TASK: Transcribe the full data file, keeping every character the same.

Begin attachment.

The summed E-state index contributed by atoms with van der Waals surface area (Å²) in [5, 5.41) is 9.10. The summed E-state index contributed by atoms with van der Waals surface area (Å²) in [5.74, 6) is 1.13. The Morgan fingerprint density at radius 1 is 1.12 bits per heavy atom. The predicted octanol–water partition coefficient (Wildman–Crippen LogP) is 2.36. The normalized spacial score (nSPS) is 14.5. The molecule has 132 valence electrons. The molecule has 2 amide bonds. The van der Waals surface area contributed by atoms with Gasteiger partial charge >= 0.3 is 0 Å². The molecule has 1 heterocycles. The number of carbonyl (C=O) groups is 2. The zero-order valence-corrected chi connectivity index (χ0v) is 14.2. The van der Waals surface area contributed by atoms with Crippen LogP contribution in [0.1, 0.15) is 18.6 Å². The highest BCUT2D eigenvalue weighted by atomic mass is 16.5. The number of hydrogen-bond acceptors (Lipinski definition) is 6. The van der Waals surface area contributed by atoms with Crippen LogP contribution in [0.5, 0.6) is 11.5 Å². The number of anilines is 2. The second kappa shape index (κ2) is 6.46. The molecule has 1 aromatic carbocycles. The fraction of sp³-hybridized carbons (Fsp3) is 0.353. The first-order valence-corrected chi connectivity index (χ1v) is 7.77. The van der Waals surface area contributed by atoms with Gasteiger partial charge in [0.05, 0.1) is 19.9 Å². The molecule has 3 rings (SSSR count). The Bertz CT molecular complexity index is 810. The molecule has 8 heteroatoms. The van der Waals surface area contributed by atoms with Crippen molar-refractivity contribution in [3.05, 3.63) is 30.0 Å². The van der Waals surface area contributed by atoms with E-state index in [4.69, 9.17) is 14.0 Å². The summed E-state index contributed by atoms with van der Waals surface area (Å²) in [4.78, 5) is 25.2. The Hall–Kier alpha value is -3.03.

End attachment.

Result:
The summed E-state index contributed by atoms with van der Waals surface area (Å²) in [5, 5.41) is 9.10. The summed E-state index contributed by atoms with van der Waals surface area (Å²) in [5.74, 6) is 1.13. The Morgan fingerprint density at radius 1 is 1.12 bits per heavy atom. The predicted octanol–water partition coefficient (Wildman–Crippen LogP) is 2.36. The normalized spacial score (nSPS) is 14.5. The molecule has 132 valence electrons. The molecule has 2 amide bonds. The van der Waals surface area contributed by atoms with Gasteiger partial charge >= 0.3 is 0 Å². The molecule has 1 heterocycles. The number of carbonyl (C=O) groups is 2. The zero-order valence-corrected chi connectivity index (χ0v) is 14.2. The van der Waals surface area contributed by atoms with Crippen LogP contribution in [0.1, 0.15) is 18.6 Å². The highest BCUT2D eigenvalue weighted by atomic mass is 16.5. The number of hydrogen-bond acceptors (Lipinski definition) is 6. The van der Waals surface area contributed by atoms with Crippen LogP contribution in [0.5, 0.6) is 11.5 Å². The number of anilines is 2. The second kappa shape index (κ2) is 6.46. The molecule has 1 aromatic carbocycles. The fraction of sp³-hybridized carbons (Fsp3) is 0.353. The first-order valence-corrected chi connectivity index (χ1v) is 7.77. The van der Waals surface area contributed by atoms with Gasteiger partial charge in [0.05, 0.1) is 19.9 Å². The molecule has 3 rings (SSSR count). The Bertz CT molecular complexity index is 810. The molecule has 8 heteroatoms. The van der Waals surface area contributed by atoms with Crippen molar-refractivity contribution in [3.05, 3.63) is 30.0 Å². The van der Waals surface area contributed by atoms with E-state index in [4.69, 9.17) is 14.0 Å². The summed E-state index contributed by atoms with van der Waals surface area (Å²) in [4.78, 5) is 25.2. The Hall–Kier alpha value is -3.03.